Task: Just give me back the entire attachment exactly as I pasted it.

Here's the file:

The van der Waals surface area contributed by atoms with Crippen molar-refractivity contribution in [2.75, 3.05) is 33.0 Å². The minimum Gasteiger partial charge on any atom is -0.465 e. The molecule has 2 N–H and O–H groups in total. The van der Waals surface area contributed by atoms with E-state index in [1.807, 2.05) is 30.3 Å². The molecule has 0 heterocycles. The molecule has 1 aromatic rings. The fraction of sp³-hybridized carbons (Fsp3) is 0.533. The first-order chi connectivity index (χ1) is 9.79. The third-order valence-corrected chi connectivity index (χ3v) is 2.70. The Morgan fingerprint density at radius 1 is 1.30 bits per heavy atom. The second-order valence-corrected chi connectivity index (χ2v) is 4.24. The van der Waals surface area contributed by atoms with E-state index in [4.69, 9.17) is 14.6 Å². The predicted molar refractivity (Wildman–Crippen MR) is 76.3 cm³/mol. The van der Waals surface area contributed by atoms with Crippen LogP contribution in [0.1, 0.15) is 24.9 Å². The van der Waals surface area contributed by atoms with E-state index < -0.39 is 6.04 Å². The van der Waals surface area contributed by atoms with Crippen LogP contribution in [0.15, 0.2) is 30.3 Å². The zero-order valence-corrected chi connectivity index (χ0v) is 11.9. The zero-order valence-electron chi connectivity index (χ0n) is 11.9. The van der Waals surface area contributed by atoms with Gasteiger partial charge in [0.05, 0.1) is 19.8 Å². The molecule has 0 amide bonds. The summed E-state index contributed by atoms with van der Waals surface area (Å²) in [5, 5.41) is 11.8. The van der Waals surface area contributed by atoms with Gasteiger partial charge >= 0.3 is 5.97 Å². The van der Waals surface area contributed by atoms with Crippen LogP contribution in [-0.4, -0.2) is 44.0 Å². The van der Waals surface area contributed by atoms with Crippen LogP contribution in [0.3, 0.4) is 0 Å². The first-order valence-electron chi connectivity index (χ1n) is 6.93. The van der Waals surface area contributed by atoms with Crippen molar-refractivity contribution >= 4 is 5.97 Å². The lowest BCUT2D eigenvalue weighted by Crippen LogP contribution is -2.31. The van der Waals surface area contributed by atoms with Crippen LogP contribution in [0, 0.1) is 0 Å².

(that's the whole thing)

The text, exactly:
The van der Waals surface area contributed by atoms with Crippen molar-refractivity contribution in [2.75, 3.05) is 33.0 Å². The minimum Gasteiger partial charge on any atom is -0.465 e. The molecule has 2 N–H and O–H groups in total. The van der Waals surface area contributed by atoms with E-state index in [1.807, 2.05) is 30.3 Å². The molecule has 0 heterocycles. The molecule has 1 aromatic rings. The fraction of sp³-hybridized carbons (Fsp3) is 0.533. The first-order chi connectivity index (χ1) is 9.79. The third-order valence-corrected chi connectivity index (χ3v) is 2.70. The Morgan fingerprint density at radius 1 is 1.30 bits per heavy atom. The second-order valence-corrected chi connectivity index (χ2v) is 4.24. The van der Waals surface area contributed by atoms with E-state index in [4.69, 9.17) is 14.6 Å². The predicted molar refractivity (Wildman–Crippen MR) is 76.3 cm³/mol. The van der Waals surface area contributed by atoms with Crippen LogP contribution in [0.1, 0.15) is 24.9 Å². The van der Waals surface area contributed by atoms with E-state index < -0.39 is 6.04 Å². The van der Waals surface area contributed by atoms with Crippen LogP contribution in [0.15, 0.2) is 30.3 Å². The zero-order valence-corrected chi connectivity index (χ0v) is 11.9. The zero-order valence-electron chi connectivity index (χ0n) is 11.9. The van der Waals surface area contributed by atoms with Gasteiger partial charge in [0.05, 0.1) is 19.8 Å². The molecule has 0 amide bonds. The summed E-state index contributed by atoms with van der Waals surface area (Å²) in [5, 5.41) is 11.8. The van der Waals surface area contributed by atoms with Gasteiger partial charge >= 0.3 is 5.97 Å². The van der Waals surface area contributed by atoms with Crippen LogP contribution in [-0.4, -0.2) is 44.0 Å². The van der Waals surface area contributed by atoms with Crippen LogP contribution in [0.3, 0.4) is 0 Å². The first-order valence-electron chi connectivity index (χ1n) is 6.93. The van der Waals surface area contributed by atoms with Crippen molar-refractivity contribution >= 4 is 5.97 Å². The lowest BCUT2D eigenvalue weighted by Crippen LogP contribution is -2.31. The van der Waals surface area contributed by atoms with Crippen LogP contribution in [0, 0.1) is 0 Å².